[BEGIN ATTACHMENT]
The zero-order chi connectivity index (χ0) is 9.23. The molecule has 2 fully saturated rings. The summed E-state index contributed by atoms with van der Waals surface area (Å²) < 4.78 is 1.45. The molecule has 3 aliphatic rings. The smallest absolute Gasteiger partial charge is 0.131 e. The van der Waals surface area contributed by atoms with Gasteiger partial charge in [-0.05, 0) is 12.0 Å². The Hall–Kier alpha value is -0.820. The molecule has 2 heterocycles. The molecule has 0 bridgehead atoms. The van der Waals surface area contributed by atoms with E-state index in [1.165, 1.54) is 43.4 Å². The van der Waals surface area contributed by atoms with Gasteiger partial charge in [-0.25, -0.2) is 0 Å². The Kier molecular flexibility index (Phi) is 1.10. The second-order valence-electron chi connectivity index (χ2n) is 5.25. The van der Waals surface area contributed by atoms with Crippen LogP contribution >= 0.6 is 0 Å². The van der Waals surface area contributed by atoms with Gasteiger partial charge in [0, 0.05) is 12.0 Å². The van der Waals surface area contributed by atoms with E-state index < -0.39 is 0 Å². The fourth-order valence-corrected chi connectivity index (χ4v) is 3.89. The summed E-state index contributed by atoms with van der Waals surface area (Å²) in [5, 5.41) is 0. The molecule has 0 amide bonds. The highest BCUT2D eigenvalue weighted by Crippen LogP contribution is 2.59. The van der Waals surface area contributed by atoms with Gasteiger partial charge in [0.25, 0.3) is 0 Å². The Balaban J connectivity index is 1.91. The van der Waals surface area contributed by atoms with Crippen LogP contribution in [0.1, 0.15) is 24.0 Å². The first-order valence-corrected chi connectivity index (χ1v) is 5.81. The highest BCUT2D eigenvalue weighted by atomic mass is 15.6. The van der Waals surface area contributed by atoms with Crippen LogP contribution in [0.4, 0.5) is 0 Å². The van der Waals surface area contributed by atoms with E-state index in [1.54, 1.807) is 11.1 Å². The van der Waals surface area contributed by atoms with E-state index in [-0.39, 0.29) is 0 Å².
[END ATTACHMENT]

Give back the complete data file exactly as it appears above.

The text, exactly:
The zero-order chi connectivity index (χ0) is 9.23. The molecule has 2 fully saturated rings. The summed E-state index contributed by atoms with van der Waals surface area (Å²) < 4.78 is 1.45. The molecule has 3 aliphatic rings. The smallest absolute Gasteiger partial charge is 0.131 e. The van der Waals surface area contributed by atoms with Gasteiger partial charge in [-0.05, 0) is 12.0 Å². The Hall–Kier alpha value is -0.820. The molecule has 2 heterocycles. The molecule has 0 bridgehead atoms. The van der Waals surface area contributed by atoms with E-state index in [1.165, 1.54) is 43.4 Å². The van der Waals surface area contributed by atoms with Gasteiger partial charge in [-0.25, -0.2) is 0 Å². The Kier molecular flexibility index (Phi) is 1.10. The second-order valence-electron chi connectivity index (χ2n) is 5.25. The van der Waals surface area contributed by atoms with Crippen LogP contribution >= 0.6 is 0 Å². The van der Waals surface area contributed by atoms with Gasteiger partial charge in [0, 0.05) is 12.0 Å². The van der Waals surface area contributed by atoms with E-state index < -0.39 is 0 Å². The fourth-order valence-corrected chi connectivity index (χ4v) is 3.89. The summed E-state index contributed by atoms with van der Waals surface area (Å²) in [5, 5.41) is 0. The molecule has 0 amide bonds. The highest BCUT2D eigenvalue weighted by Crippen LogP contribution is 2.59. The van der Waals surface area contributed by atoms with Gasteiger partial charge in [0.25, 0.3) is 0 Å². The Balaban J connectivity index is 1.91. The van der Waals surface area contributed by atoms with Crippen LogP contribution in [0.1, 0.15) is 24.0 Å². The first-order valence-corrected chi connectivity index (χ1v) is 5.81. The highest BCUT2D eigenvalue weighted by atomic mass is 15.6. The van der Waals surface area contributed by atoms with Crippen LogP contribution in [0.4, 0.5) is 0 Å². The van der Waals surface area contributed by atoms with E-state index in [1.54, 1.807) is 11.1 Å². The van der Waals surface area contributed by atoms with E-state index in [-0.39, 0.29) is 0 Å².